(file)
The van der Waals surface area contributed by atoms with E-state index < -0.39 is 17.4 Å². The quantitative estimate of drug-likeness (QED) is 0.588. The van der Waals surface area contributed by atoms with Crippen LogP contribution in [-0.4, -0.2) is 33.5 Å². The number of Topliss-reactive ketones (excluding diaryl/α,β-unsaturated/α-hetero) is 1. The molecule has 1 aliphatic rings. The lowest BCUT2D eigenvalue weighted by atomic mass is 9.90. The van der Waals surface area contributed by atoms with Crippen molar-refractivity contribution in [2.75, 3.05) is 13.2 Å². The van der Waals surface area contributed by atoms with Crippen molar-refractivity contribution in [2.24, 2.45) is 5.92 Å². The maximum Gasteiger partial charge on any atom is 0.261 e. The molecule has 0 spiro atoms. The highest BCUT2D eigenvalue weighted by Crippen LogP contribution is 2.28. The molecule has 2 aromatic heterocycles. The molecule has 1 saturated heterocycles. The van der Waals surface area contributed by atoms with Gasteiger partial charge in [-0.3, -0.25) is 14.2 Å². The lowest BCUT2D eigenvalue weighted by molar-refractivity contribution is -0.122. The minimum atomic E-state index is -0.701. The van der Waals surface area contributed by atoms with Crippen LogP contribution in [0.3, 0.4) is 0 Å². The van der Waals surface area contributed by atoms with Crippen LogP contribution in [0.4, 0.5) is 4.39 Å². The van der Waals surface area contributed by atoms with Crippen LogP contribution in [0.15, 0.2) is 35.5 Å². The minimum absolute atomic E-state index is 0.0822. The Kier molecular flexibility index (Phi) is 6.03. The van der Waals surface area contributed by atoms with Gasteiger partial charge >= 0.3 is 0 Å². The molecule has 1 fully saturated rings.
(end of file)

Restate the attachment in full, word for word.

The van der Waals surface area contributed by atoms with E-state index < -0.39 is 17.4 Å². The quantitative estimate of drug-likeness (QED) is 0.588. The van der Waals surface area contributed by atoms with Crippen LogP contribution in [-0.4, -0.2) is 33.5 Å². The number of Topliss-reactive ketones (excluding diaryl/α,β-unsaturated/α-hetero) is 1. The molecule has 1 aliphatic rings. The lowest BCUT2D eigenvalue weighted by atomic mass is 9.90. The van der Waals surface area contributed by atoms with Crippen molar-refractivity contribution in [2.75, 3.05) is 13.2 Å². The van der Waals surface area contributed by atoms with Crippen molar-refractivity contribution in [2.24, 2.45) is 5.92 Å². The maximum Gasteiger partial charge on any atom is 0.261 e. The molecule has 0 spiro atoms. The highest BCUT2D eigenvalue weighted by Crippen LogP contribution is 2.28. The molecule has 2 aromatic heterocycles. The molecule has 1 saturated heterocycles. The van der Waals surface area contributed by atoms with Gasteiger partial charge in [-0.3, -0.25) is 14.2 Å². The lowest BCUT2D eigenvalue weighted by molar-refractivity contribution is -0.122. The minimum atomic E-state index is -0.701. The van der Waals surface area contributed by atoms with Crippen LogP contribution in [0.3, 0.4) is 0 Å². The van der Waals surface area contributed by atoms with Crippen LogP contribution in [0.4, 0.5) is 4.39 Å². The van der Waals surface area contributed by atoms with Crippen LogP contribution in [0.15, 0.2) is 35.5 Å². The minimum absolute atomic E-state index is 0.0822. The Kier molecular flexibility index (Phi) is 6.03. The van der Waals surface area contributed by atoms with Gasteiger partial charge >= 0.3 is 0 Å². The molecule has 1 fully saturated rings.